The BMFA has maintained a close working relationship with the Civil Aviation Authority who have ultimate responsibility for all aviation in the UK, and we have jointly worked on a number of initiatives to inform and educate new drone pilots, particularly those who are not coming into model flying through the more established route of traditional model aircraft and club membership.

Of course the latest technological developments have made drones far more accessible to the general public, through lower pricing and perhaps more significantly, ease of use and operation. For the first time ever it is possible for a complete newcomer to purchase a radio controlled aircraft (in this context we are talking mainly “drones”), completely ready to run and having charged the battery, to go out and fly with no training, experience or prior knowledge, it is exactly this type of new pilot that we are wanting to target in order that they can be provided with the knowledge and information to fly safely and lawfully.

A Joint Initiative

We [the BMFA] are working with the Civil Aviation Authority (CAA) on the concept of the Drone Awareness initiative as they also see the benefit in educating and informing the wider general public on the safe and lawful operation of drones.

The Drone Awareness initiative will be taking place for the whole month of April 2016 and will feature a number of elements which combined will help to raise awareness of the legal requirements and considerations when operating a drone, and also to help improve public perception and knowledge of drones. Of course, an important aspect of the initiative is to raise awareness of the BMFA as the “go to” association for sport and recreational drone and model aircraft pilots, both in terms of the insurance package provided as part of the membership, and also in terms of the range of services and support provided to members and also the benefits of being part of a recognised and well respected association.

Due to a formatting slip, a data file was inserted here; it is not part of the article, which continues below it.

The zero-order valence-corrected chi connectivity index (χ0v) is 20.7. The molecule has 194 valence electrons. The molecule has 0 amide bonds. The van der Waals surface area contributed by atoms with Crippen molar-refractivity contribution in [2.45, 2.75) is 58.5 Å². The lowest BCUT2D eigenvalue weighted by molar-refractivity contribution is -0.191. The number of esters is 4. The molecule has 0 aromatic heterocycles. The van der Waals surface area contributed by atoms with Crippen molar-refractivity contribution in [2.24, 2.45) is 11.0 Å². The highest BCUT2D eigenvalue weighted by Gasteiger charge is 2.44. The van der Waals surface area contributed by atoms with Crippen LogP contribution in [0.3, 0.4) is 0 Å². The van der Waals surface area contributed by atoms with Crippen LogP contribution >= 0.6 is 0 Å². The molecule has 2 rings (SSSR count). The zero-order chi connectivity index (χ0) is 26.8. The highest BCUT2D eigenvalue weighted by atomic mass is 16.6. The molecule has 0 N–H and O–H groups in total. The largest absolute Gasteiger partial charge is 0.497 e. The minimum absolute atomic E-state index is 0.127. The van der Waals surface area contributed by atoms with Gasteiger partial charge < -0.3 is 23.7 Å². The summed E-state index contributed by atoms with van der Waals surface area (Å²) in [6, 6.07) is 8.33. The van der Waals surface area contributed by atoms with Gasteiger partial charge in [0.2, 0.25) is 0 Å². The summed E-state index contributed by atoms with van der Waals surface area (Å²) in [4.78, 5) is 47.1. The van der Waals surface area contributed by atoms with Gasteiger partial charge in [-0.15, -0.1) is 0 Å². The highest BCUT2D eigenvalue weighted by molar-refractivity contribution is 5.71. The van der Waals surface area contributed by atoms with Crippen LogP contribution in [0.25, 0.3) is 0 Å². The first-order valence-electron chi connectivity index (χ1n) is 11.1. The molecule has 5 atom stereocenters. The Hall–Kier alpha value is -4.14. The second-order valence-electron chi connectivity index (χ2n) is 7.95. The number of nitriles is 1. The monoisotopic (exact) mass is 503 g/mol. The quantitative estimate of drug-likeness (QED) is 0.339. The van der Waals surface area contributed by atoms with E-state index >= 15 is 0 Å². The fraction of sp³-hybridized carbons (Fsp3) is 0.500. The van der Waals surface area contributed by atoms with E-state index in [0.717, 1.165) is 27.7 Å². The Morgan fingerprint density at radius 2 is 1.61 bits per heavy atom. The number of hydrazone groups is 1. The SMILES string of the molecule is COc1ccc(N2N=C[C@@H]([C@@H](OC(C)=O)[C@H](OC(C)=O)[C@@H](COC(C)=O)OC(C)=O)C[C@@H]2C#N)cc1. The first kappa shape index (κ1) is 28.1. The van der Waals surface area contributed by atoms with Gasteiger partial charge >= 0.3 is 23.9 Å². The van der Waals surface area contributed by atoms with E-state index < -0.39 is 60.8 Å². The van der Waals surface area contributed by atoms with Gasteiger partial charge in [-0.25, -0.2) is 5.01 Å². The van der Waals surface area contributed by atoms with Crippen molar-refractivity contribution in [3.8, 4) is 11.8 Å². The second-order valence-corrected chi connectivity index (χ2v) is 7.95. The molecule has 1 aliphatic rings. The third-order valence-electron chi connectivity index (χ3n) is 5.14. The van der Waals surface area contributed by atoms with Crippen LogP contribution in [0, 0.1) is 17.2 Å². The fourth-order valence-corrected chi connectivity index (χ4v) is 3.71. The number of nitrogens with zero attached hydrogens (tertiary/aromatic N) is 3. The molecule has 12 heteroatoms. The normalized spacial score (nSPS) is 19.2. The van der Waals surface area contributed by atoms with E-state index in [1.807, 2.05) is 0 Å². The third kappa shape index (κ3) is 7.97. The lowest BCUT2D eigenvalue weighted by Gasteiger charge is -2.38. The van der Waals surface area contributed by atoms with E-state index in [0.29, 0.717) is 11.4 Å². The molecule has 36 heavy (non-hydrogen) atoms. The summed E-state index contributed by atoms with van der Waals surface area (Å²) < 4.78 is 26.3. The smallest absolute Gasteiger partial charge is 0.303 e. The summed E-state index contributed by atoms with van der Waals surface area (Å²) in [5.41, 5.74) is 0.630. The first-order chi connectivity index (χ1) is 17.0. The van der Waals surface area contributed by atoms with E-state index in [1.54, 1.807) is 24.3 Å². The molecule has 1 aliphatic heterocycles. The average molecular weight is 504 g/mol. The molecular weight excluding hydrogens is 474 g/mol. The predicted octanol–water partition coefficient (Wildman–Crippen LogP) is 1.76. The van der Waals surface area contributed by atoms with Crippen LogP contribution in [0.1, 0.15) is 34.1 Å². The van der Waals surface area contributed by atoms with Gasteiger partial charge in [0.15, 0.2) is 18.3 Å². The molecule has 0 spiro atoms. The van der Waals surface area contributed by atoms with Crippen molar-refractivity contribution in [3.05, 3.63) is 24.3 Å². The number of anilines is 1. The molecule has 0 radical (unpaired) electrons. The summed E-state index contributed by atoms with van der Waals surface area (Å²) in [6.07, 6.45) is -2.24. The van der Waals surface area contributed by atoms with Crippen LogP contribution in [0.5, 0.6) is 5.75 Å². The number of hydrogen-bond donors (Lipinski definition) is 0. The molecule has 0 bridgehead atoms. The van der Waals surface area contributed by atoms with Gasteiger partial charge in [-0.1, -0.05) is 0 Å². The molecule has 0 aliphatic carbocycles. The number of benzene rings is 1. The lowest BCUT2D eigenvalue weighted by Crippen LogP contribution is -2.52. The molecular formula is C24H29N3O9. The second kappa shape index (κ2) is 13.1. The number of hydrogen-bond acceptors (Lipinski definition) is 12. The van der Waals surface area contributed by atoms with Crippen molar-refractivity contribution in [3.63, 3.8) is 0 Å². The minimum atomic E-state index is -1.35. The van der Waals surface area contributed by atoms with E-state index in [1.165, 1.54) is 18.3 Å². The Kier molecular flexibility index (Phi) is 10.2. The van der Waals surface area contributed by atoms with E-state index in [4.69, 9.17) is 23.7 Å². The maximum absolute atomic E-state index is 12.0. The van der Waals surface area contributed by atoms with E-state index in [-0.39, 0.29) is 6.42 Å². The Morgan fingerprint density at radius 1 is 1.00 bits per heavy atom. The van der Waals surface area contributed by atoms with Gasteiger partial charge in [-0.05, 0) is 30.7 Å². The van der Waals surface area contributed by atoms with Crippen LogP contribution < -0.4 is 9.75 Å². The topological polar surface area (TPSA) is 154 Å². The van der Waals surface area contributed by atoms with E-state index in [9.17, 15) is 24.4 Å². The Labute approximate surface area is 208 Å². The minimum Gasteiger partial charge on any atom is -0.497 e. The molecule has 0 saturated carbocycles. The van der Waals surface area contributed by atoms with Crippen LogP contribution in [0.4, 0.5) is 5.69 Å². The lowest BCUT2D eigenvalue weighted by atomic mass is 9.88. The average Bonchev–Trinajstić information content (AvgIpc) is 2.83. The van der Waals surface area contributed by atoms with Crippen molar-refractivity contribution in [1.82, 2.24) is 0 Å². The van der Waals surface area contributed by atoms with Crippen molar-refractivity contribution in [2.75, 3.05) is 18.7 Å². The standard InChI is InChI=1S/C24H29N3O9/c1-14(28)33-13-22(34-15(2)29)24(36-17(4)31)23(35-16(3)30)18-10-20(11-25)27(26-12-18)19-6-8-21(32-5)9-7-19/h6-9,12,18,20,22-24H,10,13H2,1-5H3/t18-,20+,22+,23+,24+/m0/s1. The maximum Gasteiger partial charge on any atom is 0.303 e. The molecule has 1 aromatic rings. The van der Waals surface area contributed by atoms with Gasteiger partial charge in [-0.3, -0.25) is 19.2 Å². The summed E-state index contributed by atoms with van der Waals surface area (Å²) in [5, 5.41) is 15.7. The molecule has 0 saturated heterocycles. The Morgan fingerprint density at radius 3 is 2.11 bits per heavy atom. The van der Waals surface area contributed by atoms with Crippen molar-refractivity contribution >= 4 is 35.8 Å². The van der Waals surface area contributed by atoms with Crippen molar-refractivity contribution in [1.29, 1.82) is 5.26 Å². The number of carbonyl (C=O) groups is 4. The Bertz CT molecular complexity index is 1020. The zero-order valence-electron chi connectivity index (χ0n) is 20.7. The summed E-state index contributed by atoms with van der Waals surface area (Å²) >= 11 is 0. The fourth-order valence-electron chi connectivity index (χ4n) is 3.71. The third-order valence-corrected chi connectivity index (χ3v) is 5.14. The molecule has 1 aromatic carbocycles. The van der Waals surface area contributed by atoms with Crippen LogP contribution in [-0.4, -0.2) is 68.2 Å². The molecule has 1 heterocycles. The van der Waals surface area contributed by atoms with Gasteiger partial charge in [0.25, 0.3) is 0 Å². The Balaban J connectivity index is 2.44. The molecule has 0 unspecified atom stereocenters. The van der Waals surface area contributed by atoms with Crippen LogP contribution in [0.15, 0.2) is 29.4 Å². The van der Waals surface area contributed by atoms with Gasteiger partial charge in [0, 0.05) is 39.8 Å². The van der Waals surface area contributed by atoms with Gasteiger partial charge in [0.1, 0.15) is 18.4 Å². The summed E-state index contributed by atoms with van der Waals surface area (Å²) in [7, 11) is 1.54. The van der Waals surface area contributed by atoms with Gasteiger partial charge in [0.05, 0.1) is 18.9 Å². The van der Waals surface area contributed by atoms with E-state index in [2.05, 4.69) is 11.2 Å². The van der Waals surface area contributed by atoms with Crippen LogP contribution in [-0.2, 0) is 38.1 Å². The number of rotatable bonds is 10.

BMFA Members and Clubs

The beginning of the Drone Awareness Month will be marked by a high profile launch with significant press attendance, however the primary aim is to involve BMFA members, Areas and clubs as part of the ongoing activity, clubs that feature drones and multirotors as part of their regular activity will be encouraged to put on events and initiatives, not only to raise awareness and knowledge in their specific area but also as a method of recruiting new members.

We [the BMFA] will be contacting clubs and making resources packs available early in the New Year and further updates will be published as the project moves forward.

Partners and Sponsors

The aim is to engage a range of partners to support Drone Aware and to help in promoting the initiative as widely as possible, both from inside the modelling trade and also with external organisations.

We are already working with a number of organisations and clubs and the initial response has been very positive, if you would like you club to be involved then contact the BMFA office for further information. Keep an eye on the BMFA website for further updates and also the dedicated Drone Aware website www.droneaware.org.

A smart phone friendly version of the site can be viewed using the QR code below.
The message is “Be Safe, be lawful, be drone aware”

QR

2015 Annual General Meeting

The Annual General Meeting of the Westland and Yeovil District Aeromodellers Club was held at the Arrow public House on 24th November 2015.

The minutes are available here, and from the Secretary, John Peedle. The key decisions were the setting of fees for 2016 and the election of new officers:

Fees for 2016 are as follows:

Adult Members – £33 including BFMA subscription
Junior Members – no charge
New member joining fee – £20 (plus BMFA subscription of £33)

The following officers were re-elected unanimously:

Mark Pope as Chairman
Dave Garrett as Treasurer
John Peedle as Secretary
Jack Mitchell as the Newsletter Editor
Contact details for the Club Officers are available on the Contacts page.